Sample Chapter – Southern Indiana Wildflowers – Botanical Names

Southern Indiana Wildflowers
Southern Indiana Wildflowers

A Year in Wildflowers
Sample Chapter
Southern Indiana Wildflowers
Common Names

Most people know plants by their common names. It is quite natural that everyone within a locality or region uses these common names. The problem with common names is that they can change from region to region. An example is Belamcanda chinensis. In some areas as people, call it the Leopard Flower, in others as Blackberry Lily. Both are descriptive names, one about the flower, the other referring to the blackberry like seed cluster. However, the name might confuse a scientist or gardener looking for that specific plant by the name, and may not be able to find the right plant for his garden.
Scientific or Botanical Plant Names
In light of this problem, botanists have developed a system of scientific or botanical names. These scientific names are bestowed an International Botanical Congress which meets periodically to devise a new International Code of Botanical Nomenclature (ICBN). The International Association for Plant Taxonomy supplies the support for the meetings of this Congress. Scientists use the names bestowed by this Congress are accepted all over the world. The names ensure uniformity for the plant in question.
Scientific, or botanical, names for plants might seem intimidating to the average gardener. Botanic names comprise Latin, or Latinized versions of words and are used to classify plants in a logical order that tells us where the plant belongs in the vast Plant Kingdom. Common names of plants may change from locality to locality but the botanical name remains the same for plants all over the world. This eliminates confusion if you know the botanical name for the plant you are looking for.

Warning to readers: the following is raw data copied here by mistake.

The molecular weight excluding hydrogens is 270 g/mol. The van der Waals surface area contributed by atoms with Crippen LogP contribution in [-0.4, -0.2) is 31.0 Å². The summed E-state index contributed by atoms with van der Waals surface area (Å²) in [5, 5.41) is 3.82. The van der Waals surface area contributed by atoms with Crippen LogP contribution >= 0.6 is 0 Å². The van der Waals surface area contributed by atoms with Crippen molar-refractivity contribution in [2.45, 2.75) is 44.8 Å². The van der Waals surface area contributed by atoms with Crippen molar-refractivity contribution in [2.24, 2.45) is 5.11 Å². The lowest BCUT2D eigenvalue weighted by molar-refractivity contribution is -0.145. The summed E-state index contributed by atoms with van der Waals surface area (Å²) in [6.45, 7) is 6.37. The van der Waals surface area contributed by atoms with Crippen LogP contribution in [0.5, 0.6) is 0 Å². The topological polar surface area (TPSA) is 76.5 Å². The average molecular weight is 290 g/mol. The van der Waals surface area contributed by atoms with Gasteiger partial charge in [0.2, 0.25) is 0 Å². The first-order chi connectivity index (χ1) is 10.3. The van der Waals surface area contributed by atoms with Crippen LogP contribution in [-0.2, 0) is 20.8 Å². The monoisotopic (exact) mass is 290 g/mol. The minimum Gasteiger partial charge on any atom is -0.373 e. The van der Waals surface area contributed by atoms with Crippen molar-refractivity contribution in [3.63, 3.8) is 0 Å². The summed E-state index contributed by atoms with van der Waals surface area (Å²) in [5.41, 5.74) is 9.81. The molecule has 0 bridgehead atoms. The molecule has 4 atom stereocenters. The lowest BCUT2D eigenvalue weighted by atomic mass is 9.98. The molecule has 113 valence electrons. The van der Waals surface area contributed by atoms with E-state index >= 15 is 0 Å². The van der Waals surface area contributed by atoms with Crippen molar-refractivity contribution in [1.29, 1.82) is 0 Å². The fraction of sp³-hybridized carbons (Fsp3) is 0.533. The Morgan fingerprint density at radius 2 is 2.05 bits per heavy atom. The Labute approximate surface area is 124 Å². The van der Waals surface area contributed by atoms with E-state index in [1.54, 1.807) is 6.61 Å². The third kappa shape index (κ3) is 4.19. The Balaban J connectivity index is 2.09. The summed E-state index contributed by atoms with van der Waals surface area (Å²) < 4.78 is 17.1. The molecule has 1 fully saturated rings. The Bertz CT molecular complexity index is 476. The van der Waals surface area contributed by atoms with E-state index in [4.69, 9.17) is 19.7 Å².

Carl Linnaeus, who lived between 1707 and 1778, devised the system of botanical names. During his lifetime explorers discovered, many new plant species in the Americas and all over the world. He published the first edition of his Systema Naturae in 1735. It is worth noting that Linnaeus devised a scientific system for naming both plants and animals, but his primary love was of plants and gardening.
A gardener need not learn Latin to utilize the knowledge contained within the botanical name of a plant. But it does help the gardener to know the basics of the scientific naming system that Linnaeus devised. Plants are classified according to criteria laid down by this system. The basic system is this – Plant Kingdom/phylum/class/family/genus/species. There are also subkingdoms, subphylums, subfamilies and the like. The only portion of the botanical name that should concern most gardeners is the genus/species portion of the botanical name. This is the labels on the plants in the garden center may include it. Most of the plants in this guide will have the genus species name, as well as the family to which it belongs. If the plant is a hybrid or variety, that designation will follow the species name.
Thus a popular garden perennial, the New England Aster will be called Aster novae-angliae, Family Compositae or Daisy. Note that the genus name is always capitalized; the species name is lower case. An “X” will designate a hybrid after the species name. A specific variety will have is name preceded by the letters “var” after the species name. A serious gardener should arm themselves with a good plant name dictionary or even a copy of Hortus Third because the authors use botanical names of the various plants in these guides.

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